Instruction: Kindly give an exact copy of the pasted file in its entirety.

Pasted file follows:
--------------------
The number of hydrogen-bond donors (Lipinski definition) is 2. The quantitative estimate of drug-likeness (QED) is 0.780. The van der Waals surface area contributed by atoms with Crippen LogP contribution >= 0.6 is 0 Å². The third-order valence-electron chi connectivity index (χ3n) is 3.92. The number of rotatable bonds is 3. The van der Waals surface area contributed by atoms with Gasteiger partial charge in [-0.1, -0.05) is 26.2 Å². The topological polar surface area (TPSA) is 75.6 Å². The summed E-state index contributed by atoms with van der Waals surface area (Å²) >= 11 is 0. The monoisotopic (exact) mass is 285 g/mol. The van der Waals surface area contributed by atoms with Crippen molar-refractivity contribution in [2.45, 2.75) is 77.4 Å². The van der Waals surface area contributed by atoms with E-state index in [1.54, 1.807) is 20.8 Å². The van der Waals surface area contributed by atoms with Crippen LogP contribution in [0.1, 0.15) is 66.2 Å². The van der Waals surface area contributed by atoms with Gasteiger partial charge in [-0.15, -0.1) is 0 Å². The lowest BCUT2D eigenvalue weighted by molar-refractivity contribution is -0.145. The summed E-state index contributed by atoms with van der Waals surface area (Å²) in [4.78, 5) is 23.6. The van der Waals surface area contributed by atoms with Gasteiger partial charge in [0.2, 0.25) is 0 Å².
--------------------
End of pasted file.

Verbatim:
The number of hydrogen-bond donors (Lipinski definition) is 2. The quantitative estimate of drug-likeness (QED) is 0.780. The van der Waals surface area contributed by atoms with Crippen LogP contribution >= 0.6 is 0 Å². The third-order valence-electron chi connectivity index (χ3n) is 3.92. The number of rotatable bonds is 3. The van der Waals surface area contributed by atoms with Gasteiger partial charge in [-0.1, -0.05) is 26.2 Å². The topological polar surface area (TPSA) is 75.6 Å². The summed E-state index contributed by atoms with van der Waals surface area (Å²) >= 11 is 0. The monoisotopic (exact) mass is 285 g/mol. The van der Waals surface area contributed by atoms with Crippen molar-refractivity contribution in [2.45, 2.75) is 77.4 Å². The van der Waals surface area contributed by atoms with E-state index in [1.54, 1.807) is 20.8 Å². The van der Waals surface area contributed by atoms with Crippen LogP contribution in [0.1, 0.15) is 66.2 Å². The van der Waals surface area contributed by atoms with Gasteiger partial charge in [-0.15, -0.1) is 0 Å². The lowest BCUT2D eigenvalue weighted by molar-refractivity contribution is -0.145. The summed E-state index contributed by atoms with van der Waals surface area (Å²) in [4.78, 5) is 23.6. The van der Waals surface area contributed by atoms with Gasteiger partial charge in [0.2, 0.25) is 0 Å².